The Bombay high court last week ruled that a housing society, and not the builder or landowner, is entitled to any additional floor space index (FSI) that may become available due to changes in the development control rules.
The ruling stands even if a society has not been registered or the builder has not conveyed the land to the society, as long as the time stipulated for these formalities in the Maharashtra Ownership of Flats Act (MOFA) — three months after the society is formed — is over.
Justice RM Borde also held that any amendment to layout plan is not permissible without the consent of the flat purchasers and directed Konark Builders to maintain status quo with respect to construction of an additional wing in Rachana-1 co-operative housing society in Bhandup (West).
The developer has constructed the building in 1993 and the Brihanmumbai Municipal Corporation (BMC) has accorded Occupancy Certificates (OCs) for the two wings in 1993 and 1996. The property is yet to be conveyed to the housing society, which was formed and registered by the flat owners without cooperation from the developer.
The dispute began after the developer got plans for a third wing sanctioned from the BMC in 2009 and began construction without consulting members of the society. The society approached the Bombay city civil court after Konark paid no heed to their requests to stop the construction work, but the court refused to provide interim relief.
The members then approached the high court, where their counsel Ashutosh Kumbhakoni argued that the construction will affect amenities available to the existing members, and that the developer is not entitled to start additional construction on the land after 14 years of receipt of OCs. The developer opposed the plea contending the flat owners had given consent for construction of the C-wing at the time of executing sale deeds, and a balance was required to be struck between the rights of the flat purchasers and the builder.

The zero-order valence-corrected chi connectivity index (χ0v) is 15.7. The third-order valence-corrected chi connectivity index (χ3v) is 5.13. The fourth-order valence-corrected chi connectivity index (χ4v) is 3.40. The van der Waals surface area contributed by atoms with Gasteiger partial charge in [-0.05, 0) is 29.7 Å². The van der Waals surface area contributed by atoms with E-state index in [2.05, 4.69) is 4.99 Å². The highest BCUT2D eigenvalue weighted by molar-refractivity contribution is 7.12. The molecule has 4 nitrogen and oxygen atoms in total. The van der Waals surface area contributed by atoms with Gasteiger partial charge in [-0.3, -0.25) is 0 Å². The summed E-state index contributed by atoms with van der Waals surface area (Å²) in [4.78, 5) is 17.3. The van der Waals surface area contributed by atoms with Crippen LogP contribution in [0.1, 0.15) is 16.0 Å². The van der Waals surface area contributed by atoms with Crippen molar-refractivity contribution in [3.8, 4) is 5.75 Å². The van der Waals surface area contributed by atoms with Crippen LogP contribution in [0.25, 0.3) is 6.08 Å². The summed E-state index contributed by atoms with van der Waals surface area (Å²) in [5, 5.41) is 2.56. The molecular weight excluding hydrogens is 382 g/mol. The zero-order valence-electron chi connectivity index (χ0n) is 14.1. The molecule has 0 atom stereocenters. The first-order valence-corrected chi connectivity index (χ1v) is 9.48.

Justice Borde, however, found that the original plan had seen several changes, and the final one did not having provision for a third wing. He also noted that the 2009 amendment had resulted in reduction of open space available to the current society members. The judge held that changes effected by the developer were disadvantageous to the occupants and therefore the developer is required to obtain their consent before starting construction.
Apart from ordering status quo with respect to construction of the C-wing, the high court has also directed the trial court to hear afresh the housing society’s plea for interim relief, after allowing the developer to tender some relevant documents.